Solitary Sandpiper and Least Sandpipers
Posted on May 27, 2011 at 10:45:22 PM by goodyear

This evening we saw a single Solitary Sandpiper and 3 Least Sandpipers on the west side of cell 1 at the Bracebridge Lagoons.

 

 

Re(1): Clay-colored Sparrows...three today
Posted on May 30, 2011 at 12:10:00 PM by Barbara Taylor

This morning there were three Clay-colored Sparrows singing. Guess the warm sunshine encouraged more vocalization today.

 

 

Clay-colored Sparrow update and Rough-legged Hawk
Posted on May 27, 2011 at 04:46:30 PM by Barbara Taylor

This morning we heard only one Clay-colored Sparrow. We had seen two of them singing when we first found them on May 21. While we listened for more sparrows, a Rough-legged Hawk circled overhead and did a "hover flight" a few times. Perhaps it saw a rabbit or rodent down below but decided against an attack, as it then soared off to the north-west. I thought all the Rough-leggeds would be much further north by now so quite a nice surprise. On one of the sidetrails in the woods we watched a Hairy Woodpecker carrying food to its very noisy begging young in their nest hole. (Bracebridge)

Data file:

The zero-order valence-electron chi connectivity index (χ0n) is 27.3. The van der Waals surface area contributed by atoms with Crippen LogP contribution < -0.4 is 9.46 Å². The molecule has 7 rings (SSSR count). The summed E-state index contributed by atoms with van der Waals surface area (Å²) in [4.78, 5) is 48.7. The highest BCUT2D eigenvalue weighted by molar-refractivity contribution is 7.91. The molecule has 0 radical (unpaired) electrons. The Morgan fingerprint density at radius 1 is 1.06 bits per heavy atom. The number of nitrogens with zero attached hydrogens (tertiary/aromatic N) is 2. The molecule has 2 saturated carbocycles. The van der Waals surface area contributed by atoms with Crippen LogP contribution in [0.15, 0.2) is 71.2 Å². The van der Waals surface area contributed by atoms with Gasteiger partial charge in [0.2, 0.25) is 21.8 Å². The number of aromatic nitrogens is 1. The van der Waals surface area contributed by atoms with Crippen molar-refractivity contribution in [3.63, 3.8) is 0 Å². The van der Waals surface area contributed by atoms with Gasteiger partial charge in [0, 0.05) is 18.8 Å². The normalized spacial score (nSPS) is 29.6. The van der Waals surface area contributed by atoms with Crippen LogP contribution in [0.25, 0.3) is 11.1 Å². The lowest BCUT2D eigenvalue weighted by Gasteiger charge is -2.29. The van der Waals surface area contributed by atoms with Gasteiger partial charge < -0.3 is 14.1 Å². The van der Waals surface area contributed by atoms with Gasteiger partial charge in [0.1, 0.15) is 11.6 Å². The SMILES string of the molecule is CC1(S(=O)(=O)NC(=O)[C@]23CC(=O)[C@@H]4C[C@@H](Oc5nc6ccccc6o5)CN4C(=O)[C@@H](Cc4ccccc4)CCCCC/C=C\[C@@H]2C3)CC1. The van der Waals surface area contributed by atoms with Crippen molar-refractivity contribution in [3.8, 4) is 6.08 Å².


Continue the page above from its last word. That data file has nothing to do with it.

Directions:
The Clay-colored Sparrow was in the field west of the main trail going north of the Meadow Heights Dr. loop. On the map, you can see where a section of trail heads south-west for a short ways and deadends...that is where the field is. There are several young evergreens in the field and that is where the sparrow was. It takes about 20-25 minutes to hike over to the field from Meadow Heights Dr. The trail begins with a steep descent down into the Beaver Creek ravine and back up the other side...other than that, it is an easy walk.

Trail Map: http://muskokatrailscouncil.com/mtc_maps/br_south_monck.pdf